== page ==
Fluxus Heidelberg Center BLOG


This FHC BLOG will contain an overview of all news we find and get in connection to Fluxus. Articles, publications, events, celebrations, Biographies, you name it. Every month the collection of the blog will be published on the FHC website as a digital archive

Saturday, March 05, 2016

Books available - Fluxus Heidelberg Center

where there are publications for sale.

Emmett Williams - Germany

Emmett Williams in memoriam

Er war Dichter, Künstler, Publizist, und – äußerst kooperativ, wie eine Gedenkschau bei Barbara Wien zeigt
Zu seinem zehnten ­Todestag ist der amerikanische Fluxus-Pionier Emmett Williams, der am 14. Februar 2006 in Berlin starb, wieder Thema in der Galerie Barbara Wien. Williams hat in der Zusammenarbeit mit Kollegen stets die Möglichkeit gesehen, sein ohnehin sehr freies, nonkonformistisches Spiel zu erweitern. Die Ausstellung „Projects with A-Yo und Yo-Yo Ma“ hebt diese Seite des Künstlers hervor, der in den Zwischenräumen zwischen Gesehenem, Gezeichnetem und Gehörtem experimentiert hat.
Seine Performance „Incidental Music for Yo-Yo Ma“ ist hier zum ersten Mal als Installation dokumentiert. Vor der Wand mit einer Serie von Zeichnungen, auf denen sich Linien Blatt für Blatt zu einer chaotischen Partitur verwandeln, erklingt das entsprechende Spiel des bekannten Cellisten Ma. Eine kindliche Neugier und gezielte Leichtigkeit ist dagegen in den grafischen Arbeiten erkennbar, die Williams mit dem japanischen Künstler A-Yo geschaffen hat. Ein anderer Höhepunkt sind seine Papierarbeiten aus den 50er-Jahren. Die Serie „The Book of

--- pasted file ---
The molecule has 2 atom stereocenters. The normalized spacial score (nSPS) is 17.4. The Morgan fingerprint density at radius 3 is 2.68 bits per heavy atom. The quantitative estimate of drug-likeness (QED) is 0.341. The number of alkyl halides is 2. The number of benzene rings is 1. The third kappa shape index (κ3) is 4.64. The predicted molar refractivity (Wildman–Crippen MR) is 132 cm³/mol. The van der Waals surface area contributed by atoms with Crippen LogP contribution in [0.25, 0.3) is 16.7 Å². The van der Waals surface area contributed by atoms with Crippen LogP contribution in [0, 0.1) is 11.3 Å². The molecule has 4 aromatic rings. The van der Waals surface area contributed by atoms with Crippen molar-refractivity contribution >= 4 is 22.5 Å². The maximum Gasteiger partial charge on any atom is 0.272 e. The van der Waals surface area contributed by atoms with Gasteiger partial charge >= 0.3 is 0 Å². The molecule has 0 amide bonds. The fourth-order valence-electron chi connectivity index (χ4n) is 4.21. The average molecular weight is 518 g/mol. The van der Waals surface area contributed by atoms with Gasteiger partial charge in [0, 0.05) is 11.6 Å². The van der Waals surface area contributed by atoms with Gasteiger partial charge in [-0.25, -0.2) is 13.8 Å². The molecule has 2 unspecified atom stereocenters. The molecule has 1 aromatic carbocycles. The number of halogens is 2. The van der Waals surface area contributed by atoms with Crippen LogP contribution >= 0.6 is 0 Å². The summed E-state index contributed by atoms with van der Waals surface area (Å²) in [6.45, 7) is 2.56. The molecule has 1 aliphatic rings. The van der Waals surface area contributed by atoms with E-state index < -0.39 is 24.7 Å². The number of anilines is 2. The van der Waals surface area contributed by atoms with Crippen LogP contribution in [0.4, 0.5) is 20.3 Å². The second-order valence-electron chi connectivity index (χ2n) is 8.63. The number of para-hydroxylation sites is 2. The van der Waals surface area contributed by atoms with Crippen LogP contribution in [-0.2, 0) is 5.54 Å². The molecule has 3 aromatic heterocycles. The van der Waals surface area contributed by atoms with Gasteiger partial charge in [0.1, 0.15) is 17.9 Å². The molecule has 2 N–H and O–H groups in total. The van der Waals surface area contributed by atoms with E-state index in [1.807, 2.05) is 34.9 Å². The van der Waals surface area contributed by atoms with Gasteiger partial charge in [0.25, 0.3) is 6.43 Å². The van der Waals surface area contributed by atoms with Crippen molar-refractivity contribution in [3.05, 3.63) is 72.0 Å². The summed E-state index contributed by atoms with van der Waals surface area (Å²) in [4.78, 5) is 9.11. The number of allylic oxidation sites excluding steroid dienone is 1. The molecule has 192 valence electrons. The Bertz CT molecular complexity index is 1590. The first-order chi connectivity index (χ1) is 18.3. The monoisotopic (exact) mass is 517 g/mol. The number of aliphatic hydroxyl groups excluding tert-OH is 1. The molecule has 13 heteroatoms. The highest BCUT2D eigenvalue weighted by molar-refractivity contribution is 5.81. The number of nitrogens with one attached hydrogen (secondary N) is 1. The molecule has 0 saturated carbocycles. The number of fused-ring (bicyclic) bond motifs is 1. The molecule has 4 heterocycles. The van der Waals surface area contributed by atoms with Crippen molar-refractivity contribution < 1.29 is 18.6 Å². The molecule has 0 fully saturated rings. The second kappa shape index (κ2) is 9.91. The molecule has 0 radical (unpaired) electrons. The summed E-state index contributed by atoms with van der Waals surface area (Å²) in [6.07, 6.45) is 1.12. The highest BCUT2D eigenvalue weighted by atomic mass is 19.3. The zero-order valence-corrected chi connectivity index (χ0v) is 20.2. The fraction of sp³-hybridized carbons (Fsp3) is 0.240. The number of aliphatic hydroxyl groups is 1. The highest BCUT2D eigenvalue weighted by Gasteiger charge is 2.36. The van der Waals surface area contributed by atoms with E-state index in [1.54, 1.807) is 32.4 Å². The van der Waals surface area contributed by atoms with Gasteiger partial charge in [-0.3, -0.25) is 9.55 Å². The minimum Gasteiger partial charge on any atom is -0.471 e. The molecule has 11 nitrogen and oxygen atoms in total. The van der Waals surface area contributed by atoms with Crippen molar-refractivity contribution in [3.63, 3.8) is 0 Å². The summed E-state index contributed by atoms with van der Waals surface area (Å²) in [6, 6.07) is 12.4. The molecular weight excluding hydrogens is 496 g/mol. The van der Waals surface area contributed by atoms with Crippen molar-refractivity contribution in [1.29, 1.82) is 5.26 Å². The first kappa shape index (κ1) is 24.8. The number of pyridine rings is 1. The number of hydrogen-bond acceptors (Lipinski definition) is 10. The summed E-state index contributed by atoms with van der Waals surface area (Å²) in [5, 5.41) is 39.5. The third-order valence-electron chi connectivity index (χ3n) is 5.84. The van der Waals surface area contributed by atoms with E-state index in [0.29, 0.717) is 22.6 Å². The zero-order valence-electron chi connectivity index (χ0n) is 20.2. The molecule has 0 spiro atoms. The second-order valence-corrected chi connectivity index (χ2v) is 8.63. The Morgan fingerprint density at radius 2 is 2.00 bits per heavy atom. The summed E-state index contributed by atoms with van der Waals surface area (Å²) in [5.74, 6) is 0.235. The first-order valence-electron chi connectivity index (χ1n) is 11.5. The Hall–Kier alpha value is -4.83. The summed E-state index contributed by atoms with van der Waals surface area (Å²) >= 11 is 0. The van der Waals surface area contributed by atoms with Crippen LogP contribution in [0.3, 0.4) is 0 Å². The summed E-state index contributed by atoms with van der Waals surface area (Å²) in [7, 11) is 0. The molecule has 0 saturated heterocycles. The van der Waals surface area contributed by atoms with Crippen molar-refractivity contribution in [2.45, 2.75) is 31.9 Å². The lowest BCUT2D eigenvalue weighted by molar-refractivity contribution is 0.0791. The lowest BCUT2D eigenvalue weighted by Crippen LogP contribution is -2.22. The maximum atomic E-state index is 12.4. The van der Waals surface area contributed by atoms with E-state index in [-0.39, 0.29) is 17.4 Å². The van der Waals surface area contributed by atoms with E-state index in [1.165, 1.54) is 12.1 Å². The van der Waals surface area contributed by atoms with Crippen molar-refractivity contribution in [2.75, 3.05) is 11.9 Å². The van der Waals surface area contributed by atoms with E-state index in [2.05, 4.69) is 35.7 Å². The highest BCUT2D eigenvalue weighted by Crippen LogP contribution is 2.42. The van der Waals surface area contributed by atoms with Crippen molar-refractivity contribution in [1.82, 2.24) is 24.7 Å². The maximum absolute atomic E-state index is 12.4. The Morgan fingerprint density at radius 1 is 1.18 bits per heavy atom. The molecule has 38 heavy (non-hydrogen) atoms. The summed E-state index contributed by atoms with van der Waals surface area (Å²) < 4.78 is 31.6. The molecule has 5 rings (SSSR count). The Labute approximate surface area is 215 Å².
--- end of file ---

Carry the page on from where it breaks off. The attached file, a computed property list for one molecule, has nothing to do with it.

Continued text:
Emmett Williams Family Reunion (part of the The Book of O series), 1958, Monoprint, 15,8 x 21,5 cm (auf weißes Papier aufgezogen 21 x 29,7 cm), Monoprint, 15,8 x 21,5 cm (mounted onto white paper 21 x 29,7 cm). Courtesy: Estate of Emmett Williams & Galerie Barbara Wien, Berlin
Emmett Williams Family Reunion (part of the The Book of O series), 
1958, Monoprint, 15,8 x 21,5 cm (auf weißes Papier aufgezogen 
21 x 29,7 cm). Courtesy: Estate of Emmett Williams & 
Galerie Barbara Wien, Berlin